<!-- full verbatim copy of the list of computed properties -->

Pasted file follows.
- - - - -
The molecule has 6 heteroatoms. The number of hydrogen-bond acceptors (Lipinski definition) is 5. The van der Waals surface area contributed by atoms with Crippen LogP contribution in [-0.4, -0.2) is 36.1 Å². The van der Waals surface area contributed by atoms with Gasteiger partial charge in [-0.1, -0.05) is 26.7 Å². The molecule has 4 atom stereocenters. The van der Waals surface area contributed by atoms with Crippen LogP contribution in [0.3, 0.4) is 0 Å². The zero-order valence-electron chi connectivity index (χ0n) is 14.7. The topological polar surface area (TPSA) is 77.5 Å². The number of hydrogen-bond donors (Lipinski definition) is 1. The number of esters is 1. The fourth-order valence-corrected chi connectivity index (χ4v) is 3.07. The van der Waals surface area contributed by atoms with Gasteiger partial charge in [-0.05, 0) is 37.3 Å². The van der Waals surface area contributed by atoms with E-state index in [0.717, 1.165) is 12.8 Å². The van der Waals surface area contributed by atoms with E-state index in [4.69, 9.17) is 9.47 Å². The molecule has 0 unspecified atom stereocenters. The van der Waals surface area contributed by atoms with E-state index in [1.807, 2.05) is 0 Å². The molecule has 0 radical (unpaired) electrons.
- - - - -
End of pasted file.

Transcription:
The molecule has 6 heteroatoms. The number of hydrogen-bond acceptors (Lipinski definition) is 5. The van der Waals surface area contributed by atoms with Crippen LogP contribution in [-0.4, -0.2) is 36.1 Å². The van der Waals surface area contributed by atoms with Gasteiger partial charge in [-0.1, -0.05) is 26.7 Å². The molecule has 4 atom stereocenters. The van der Waals surface area contributed by atoms with Crippen LogP contribution in [0.3, 0.4) is 0 Å². The zero-order valence-electron chi connectivity index (χ0n) is 14.7. The topological polar surface area (TPSA) is 77.5 Å². The number of hydrogen-bond donors (Lipinski definition) is 1. The number of esters is 1. The fourth-order valence-corrected chi connectivity index (χ4v) is 3.07. The van der Waals surface area contributed by atoms with Gasteiger partial charge in [-0.05, 0) is 37.3 Å². The van der Waals surface area contributed by atoms with E-state index in [0.717, 1.165) is 12.8 Å². The van der Waals surface area contributed by atoms with E-state index in [4.69, 9.17) is 9.47 Å². The molecule has 0 unspecified atom stereocenters. The van der Waals surface area contributed by atoms with E-state index in [1.807, 2.05) is 0 Å². The molecule has 0 radical (unpaired) electrons.